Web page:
Many websites have a WYSIWYG editor.
You may not even realise that you are using one, but – if you think about it – chances are that many of the sites that you visit allow you make forum posts, publish blog entries, post private messages, update wiki entries, submit support tickets, create signatures or leave comments.
All of these are very likely to incorporate some rich content elements.
Sure, it’s very nice to be able to embed images, or format your text with italics and hyperlinks, but is this flexibility unwittingly leaving a door open for attackers?
Security researcher Ashar Javed raised the issue in a talk entitled “Revisiting XSS Sanitization” at Blackhat Europe last week.
Javed, who has previously been awarded bug bounties after finding vulnerabilities on popular websites, used a simple methodology to test the web-based WYSIWYG editors used on many sites.
His plan? To see if he could trick a WYSIWYG editor into popping up a message-box containing the number “1” rather than sanitized content.
Some of the websites Javed examined relied upon third-party editor libraries and could potentially be being used on millions of other websites. All it would take was for one such editor library to have a vulnerability and attackers could have a field day.
It is some concern, therefore, to learn that Javed discovered that many WYSIWYG online editors proved to be vulnerable to cross-site scripting (XSS) attacks.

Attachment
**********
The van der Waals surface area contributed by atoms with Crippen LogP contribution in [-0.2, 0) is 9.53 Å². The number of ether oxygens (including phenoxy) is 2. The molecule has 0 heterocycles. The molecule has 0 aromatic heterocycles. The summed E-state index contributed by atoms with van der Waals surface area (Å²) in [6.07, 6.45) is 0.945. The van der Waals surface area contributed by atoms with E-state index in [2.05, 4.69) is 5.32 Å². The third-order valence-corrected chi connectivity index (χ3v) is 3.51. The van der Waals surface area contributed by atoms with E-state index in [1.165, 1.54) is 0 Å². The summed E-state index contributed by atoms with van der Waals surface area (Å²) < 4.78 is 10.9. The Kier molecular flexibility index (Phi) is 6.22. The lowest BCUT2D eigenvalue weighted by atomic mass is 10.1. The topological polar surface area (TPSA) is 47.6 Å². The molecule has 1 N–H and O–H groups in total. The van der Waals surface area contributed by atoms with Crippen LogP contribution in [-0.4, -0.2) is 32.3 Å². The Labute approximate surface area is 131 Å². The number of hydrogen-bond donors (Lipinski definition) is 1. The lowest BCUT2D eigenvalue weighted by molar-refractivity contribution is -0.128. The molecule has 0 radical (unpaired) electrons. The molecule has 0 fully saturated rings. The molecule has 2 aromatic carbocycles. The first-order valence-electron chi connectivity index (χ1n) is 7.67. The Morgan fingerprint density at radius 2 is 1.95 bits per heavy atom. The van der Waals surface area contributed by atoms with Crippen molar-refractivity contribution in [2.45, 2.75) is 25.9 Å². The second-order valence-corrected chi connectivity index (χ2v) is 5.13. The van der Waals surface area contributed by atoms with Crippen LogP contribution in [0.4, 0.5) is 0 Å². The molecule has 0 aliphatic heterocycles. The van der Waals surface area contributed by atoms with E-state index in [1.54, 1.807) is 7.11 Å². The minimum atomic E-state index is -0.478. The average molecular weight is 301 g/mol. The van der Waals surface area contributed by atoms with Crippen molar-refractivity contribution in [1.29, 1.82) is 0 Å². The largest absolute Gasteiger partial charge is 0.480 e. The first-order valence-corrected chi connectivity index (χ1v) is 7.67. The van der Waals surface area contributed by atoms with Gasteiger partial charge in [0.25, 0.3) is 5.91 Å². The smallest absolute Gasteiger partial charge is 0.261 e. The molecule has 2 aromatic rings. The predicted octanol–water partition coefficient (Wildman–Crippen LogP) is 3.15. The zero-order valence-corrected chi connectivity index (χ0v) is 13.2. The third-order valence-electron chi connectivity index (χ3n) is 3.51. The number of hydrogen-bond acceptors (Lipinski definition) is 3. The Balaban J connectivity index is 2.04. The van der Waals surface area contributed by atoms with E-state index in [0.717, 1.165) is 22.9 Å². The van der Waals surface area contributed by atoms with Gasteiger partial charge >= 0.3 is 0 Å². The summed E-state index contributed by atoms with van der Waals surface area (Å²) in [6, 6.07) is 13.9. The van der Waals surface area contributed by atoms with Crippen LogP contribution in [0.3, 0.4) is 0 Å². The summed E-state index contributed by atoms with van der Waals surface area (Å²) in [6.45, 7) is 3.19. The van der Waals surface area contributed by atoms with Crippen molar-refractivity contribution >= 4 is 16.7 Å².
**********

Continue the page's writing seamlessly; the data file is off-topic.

Commonly, web-based WYSIWYG editors were vulnerable to mischievous injections when it came to inserting and editing images, embedding URLS, uploading files and videos.
One of the problems that Javed identified was that the developers of WYSIWYG editors think it is the responsibility of those developing the website or back-end server-side systems to perform the sanitization. Meanwhile, time-strapped website developers who pull a WYSIWG editor off the shelf and plug it into their site are imagining that all the hard work has been done for them.
Javed’s solution is to develop a so-called “Unbreakable sanitizer/filter” that does the tricky job of making sure content entered into WYSIWYG editors is safe – and cannot be used to exploit an XSS vulnerability.
Javed ran an open challenge for two weeks, inviting anyone to attempt to bypass his filter with an XSS attack. During that time there were over 78,000 attempts recorded from 1035 unique IP addresses but nobody has managed it so far.
More details of Javed’s research can be found in this white paper [PDF] and in the slides he presented at Blackhat Europe.
If your company has a website, or relies upon a web application, that you think might be at risk be sure to take a long hard look at it and ensure that you are properly sanitizing its input and output to prevent a malicious attacker from exploiting any weaknesses.
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